Temperature Check

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For the past year or more most of the world has had more temperature checks than any of us could have imagined. Every door we entered when we were allowed to leave our homes usually meant a temperature check would be required. It was a big change from when most of us rarely had a temperature check unless we were ill or suspected that we were.

Our enthusiasm for weather forecasts and weather apps suggest we pay attention to temperatures outside of our bodies as well. Most of us have a favorite forecaster we like to check in with most every day.

Of course, there is also the difficulty of determining what the thermostat setting should be for our cars, homes, and offices. It’s clear to us that we all have very different comfort levels, and they are exacerbated as we age. Invariably one spouse runs colder and wants the thermostat turned up (my hubby) and one spouse runs warm-to-hot and wants windows open and the thermostat set much cooler(me).

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Most of us have strong feelings about the temperature of things like coffee, tea, and soup as well. Most would agree there is nothing appealing about a lukewarm cup of coffee or tea or a bowl of soup.

If we are relationally sensitive, we likely check in on the temperature of the relationships that matter most to us if we sense a change is happening. That’s most true of close friends, and close family members like parents, children, and spouses. We often can perceive that a relationship has cooled without a clear sense of why and it leaves us unsettled. Other times we might sense that the relationship is steamy because of unsettled disagreements or expectations, and we aren’t always sure we are ready to engage that person if things are too hot and have the potential to explode.

But what if the temperature is so neutral that you can’t tell? That can leave many of us feeling at sea as well. A tepid, lukewarm relationship has little appeal to any of us, but it can happen if we leave that relationship unattended, take it for granted, or get our attention drawn away from this one we care about.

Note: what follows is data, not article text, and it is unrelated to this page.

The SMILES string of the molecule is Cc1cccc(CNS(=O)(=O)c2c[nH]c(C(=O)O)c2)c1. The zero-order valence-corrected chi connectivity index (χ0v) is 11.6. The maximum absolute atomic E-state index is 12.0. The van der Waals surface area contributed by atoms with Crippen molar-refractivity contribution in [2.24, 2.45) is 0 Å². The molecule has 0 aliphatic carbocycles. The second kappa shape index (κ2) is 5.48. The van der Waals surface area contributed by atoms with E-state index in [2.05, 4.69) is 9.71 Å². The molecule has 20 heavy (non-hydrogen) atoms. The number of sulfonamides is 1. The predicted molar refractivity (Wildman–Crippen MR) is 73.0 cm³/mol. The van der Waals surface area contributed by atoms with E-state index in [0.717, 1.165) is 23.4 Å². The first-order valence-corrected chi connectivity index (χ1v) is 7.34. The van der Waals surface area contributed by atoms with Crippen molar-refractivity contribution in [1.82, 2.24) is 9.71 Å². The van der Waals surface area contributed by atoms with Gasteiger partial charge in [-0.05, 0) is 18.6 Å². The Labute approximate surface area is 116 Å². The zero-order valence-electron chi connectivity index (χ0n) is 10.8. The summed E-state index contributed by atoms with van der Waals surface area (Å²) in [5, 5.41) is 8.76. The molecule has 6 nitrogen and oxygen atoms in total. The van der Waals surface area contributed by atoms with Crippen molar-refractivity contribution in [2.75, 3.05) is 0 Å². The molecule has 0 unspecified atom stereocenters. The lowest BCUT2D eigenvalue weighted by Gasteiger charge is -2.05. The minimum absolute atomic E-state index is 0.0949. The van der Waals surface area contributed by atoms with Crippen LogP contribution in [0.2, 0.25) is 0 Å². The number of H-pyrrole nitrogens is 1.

What is the temperature of your relationship with the Lord? Has it changed since you (I) first loved Him?

Before any of us answers too quickly, maybe we ought to assess a bit more carefully. Have our own times of quiet and devotion with Him become somewhat routine going from one devotional to another or reading a prescribed reading without much thought or connecting spark with the Lord’s heart? Are our times with our faith community more ritual than relationship, things we almost routinely do certain days of every week?

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Life can become routine and if it is comfortable, relationships can begin to change without much notice. We think we still care, but we don’t spend time with that person as we once did. We don’t share the intimate details of our lives that only someone very close to us used to hear. We get consumed in our own stuff and don’t consider our value for the person or theirs to us. It may not be intended, but it happens, nonetheless. And guess what? It not only happens with our human relationships but with the Lord as well. Our love life with Him begins to dim even though we believe in Him and go through all the routines that have become habitual for us perhaps.